Taking an alternative approach to the Iron Man origin story, this direct-to-video release is a breath of fresh air. Sophisticated and easily entertaining to adult viewers, the story’s deep Chinese mythology makes for an intriguing backdrop. The true star of the feature, however, is Marc Worden (who will be mentioned again). Voicing the playboy like a tech-genius with money to spare, Worden makes the interesting choice to deepen his voice inside the suit. Amplified by sound effects that make him sound mechanical, the difference provides a stark contrast between Tony and Iron Man, effectively concealing his identity to the world.
4. Ultimate Avengers Universe (2006)
When we first meet the Tony Stark of the Ultimate Avengers films, he’s an arrogant ladies’ man usually shown with a drink in his hand at social gatherings. He avoids Nick Fury and S.H.I.E.L.D., believing the secret government organization would be nowhere if it wasn’t for him. Secretly, he manages to hide his superhero antics from the world, with only his butler Jarvis knowing the truth. It isn’t until the seductive allure of Natasha Romanov catches him by surprise that Fury is finally able to make an offer for Stark to join the Avengers Initiative.
After joining, he aids the group in defeating the Chitauri when the alien race invades Earth. Afterwards, he’s forced to stop the Hulk from wreaking further havoc, helping to ease him down and later accepting his role as a member of the team. Showing the selflessness and sacrifice that comes with being a hero, he chooses guts over the glory of being revered. With Marc Worden providing the voice, the Ultimate Avengers Tony is a dual-sided character, at once hard to get along with while managing to save face by being stoic and persevering in times of great stress.
3. Marvel Animated Universe (1992 – 2000)
The longest running animated universe on our list featured many iconic Marvel characters throughout its years of televised superhero action. With Robert Hays providing the voice work, the yellow and red armored Stark starred as the leading man in the Iron Man series, going head to head with the Mandarin and his group of villainous foes, which included such notable names as Dreadknight, Blacklash, MODOK, and Justin Hammer.
Hays would continue to voice the character in other series after Iron Man’s end. He was featured in the 1994 Spider-Man series during the Secret Wars arc, while also showing up in The Incredible Hulk when Bruce Banner seeks his help to relieve him of his alter-ego. During his stint as the Golden Avenger, Hays balanced Stark’s more serious side with his knack for one-liners. Although Hays is mostly known for playing the lead in Airplane!, he would bring true charisma to the voice of Tony, providing enough heft in his voice without sounding too deep, giving just enough humanity to the persona to make him a convincing fit for the part.
2. Christopher Yost Universe (2008 – 2012)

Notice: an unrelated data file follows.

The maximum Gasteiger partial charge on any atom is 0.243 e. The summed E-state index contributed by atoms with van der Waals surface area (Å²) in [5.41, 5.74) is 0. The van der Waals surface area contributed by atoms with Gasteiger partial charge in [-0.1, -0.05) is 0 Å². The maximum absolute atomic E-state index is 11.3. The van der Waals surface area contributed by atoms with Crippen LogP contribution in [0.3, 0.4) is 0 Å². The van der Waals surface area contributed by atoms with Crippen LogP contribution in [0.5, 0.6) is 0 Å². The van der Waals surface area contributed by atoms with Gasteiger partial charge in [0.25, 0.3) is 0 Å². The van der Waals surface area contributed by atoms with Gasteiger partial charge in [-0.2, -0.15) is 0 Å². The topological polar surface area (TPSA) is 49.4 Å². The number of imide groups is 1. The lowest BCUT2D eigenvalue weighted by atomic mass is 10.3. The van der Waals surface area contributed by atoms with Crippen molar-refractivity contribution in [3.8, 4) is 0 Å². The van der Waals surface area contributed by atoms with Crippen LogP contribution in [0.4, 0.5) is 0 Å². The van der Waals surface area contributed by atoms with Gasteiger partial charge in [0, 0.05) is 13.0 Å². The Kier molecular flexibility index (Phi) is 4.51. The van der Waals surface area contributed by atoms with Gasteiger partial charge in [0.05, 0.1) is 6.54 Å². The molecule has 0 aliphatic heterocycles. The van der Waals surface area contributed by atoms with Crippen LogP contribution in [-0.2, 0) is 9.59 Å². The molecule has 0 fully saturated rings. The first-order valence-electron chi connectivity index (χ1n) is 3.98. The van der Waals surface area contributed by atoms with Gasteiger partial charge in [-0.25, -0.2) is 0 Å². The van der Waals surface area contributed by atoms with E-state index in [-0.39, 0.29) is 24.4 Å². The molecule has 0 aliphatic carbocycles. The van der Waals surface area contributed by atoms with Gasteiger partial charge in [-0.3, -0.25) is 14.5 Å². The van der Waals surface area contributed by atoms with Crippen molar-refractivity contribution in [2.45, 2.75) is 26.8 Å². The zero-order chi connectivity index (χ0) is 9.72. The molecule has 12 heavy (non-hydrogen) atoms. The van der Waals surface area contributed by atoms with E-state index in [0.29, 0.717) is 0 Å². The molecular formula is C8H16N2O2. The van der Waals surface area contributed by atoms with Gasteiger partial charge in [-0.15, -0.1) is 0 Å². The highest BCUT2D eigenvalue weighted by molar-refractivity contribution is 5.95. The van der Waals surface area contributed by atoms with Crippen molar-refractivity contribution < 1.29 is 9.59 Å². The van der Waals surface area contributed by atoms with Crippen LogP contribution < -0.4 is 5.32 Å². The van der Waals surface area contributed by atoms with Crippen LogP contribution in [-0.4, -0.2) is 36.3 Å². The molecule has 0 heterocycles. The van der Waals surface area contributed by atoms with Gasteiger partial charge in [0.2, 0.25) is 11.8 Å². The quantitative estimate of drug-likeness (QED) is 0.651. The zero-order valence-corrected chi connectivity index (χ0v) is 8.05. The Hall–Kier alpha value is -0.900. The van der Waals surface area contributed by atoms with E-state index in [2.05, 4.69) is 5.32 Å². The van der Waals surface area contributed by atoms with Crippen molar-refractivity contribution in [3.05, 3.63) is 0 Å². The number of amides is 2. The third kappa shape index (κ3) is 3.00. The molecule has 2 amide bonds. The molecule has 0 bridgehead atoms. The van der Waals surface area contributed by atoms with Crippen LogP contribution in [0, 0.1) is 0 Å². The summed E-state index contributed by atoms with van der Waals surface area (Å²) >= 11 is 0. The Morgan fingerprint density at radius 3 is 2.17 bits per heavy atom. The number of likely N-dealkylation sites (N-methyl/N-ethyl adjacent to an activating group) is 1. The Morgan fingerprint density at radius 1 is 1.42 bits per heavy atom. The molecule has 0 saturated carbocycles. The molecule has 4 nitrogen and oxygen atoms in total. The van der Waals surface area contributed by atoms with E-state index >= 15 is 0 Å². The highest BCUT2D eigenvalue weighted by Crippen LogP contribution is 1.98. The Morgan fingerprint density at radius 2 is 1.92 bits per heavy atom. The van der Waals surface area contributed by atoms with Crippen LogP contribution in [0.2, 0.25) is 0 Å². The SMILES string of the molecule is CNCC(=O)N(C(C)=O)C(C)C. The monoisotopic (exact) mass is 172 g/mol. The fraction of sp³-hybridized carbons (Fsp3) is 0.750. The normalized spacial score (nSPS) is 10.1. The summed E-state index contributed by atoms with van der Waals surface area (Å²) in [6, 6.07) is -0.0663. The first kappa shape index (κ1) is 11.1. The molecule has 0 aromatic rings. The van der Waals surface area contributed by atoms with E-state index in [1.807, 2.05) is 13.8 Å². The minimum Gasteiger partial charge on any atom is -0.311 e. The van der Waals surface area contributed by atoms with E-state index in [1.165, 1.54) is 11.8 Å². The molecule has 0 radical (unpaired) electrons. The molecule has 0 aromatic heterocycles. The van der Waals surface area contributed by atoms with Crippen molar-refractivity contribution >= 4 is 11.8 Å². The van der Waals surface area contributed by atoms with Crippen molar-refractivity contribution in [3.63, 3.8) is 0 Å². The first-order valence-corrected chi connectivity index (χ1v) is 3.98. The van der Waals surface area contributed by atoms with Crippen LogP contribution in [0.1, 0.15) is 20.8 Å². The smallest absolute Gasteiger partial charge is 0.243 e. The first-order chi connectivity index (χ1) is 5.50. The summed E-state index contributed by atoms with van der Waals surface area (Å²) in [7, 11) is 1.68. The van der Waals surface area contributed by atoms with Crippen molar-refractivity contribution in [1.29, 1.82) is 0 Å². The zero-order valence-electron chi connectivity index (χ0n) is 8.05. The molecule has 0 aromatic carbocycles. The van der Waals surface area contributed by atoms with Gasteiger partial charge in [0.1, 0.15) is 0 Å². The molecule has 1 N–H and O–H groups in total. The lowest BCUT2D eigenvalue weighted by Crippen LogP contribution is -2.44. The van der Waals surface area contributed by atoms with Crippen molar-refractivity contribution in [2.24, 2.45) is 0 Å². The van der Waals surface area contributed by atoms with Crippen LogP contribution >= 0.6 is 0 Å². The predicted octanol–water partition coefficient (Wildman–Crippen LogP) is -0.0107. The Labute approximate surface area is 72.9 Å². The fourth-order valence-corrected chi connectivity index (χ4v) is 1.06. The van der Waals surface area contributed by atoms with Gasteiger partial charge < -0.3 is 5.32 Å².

If you’ve read our rankings on the adaptations of Thor, Captain America and the Incredible Hulk, then you know we have a fondness for writer Christopher Yost. For a long time, he’s been the most capable writer for Marvel Animation, giving us the so-called Christopher Yost Universe and its finest series: The Avengers: Earth’s Mightiest Heroes. In that series, Tony Stark is the de facto leader, a master tactician who can not only instruct, but who can provide the necessary funds to pay for all the leftover damages.
When we’re first introduced to Tony, he’s already making headlines as Iron Man. When he learns HYDRA and S.H.I.E.L.D. have been using StarkTech in their fight against each other, he’s thrust into the Avengers. After joining, he becomes a passionate combatant. Outside of his cocky, bad boy attitude, the importance of his actions are evident in the way he carries himself. From the slightest smirk to the spirited directions called out to the rest of the Avengers, you can sense the devotion through the character. It’s all thanks to the stellar voice work of Eric Loomis, an actor who sounds not only striking similar to RDJ from the MCU, but who quite possibly brings more intensity to the role.
1. Robert Downey Jr. – MCU (2008 – Present)
In a year that saw the revival of Robert Downey Jr.’s career, the superhero movie was drastically changed forever. A strong argument could be made that if Downey had never stepped into the armored suit back in 2007, the Marvel Cinematic Universe would look completely different today. (Hell, it might not exist at all.) With a massive budget and a lead star that hadn’t made a splash in years, there was a lot riding on Iron Man, but it all came together with a bang.
Genius, billionaire, playboy, philanthropist – Robert Downey Jr.’s version of Stark has nothing handed to him, yet even when he’s standing next to a Norse God or giant green rage machine, he somehow manages to be the largest persona of them all. That’s because he exudes confidence with a grin that says he can fight with the best of them, but he also adds a nuanced humanity to his performance. As a member of the Avengers, he was the first on board, willing to put his ego aside for the common good. He wasn’t given any abilities, rather, he took what he knew and sought out his role as a hero. Much like his final line in the 2008 film, we’re left to agree that he is indeed Iron Man.
What do you think of our rankings? Will RDJ’s take on the character ever be topped? Sound off in the comments.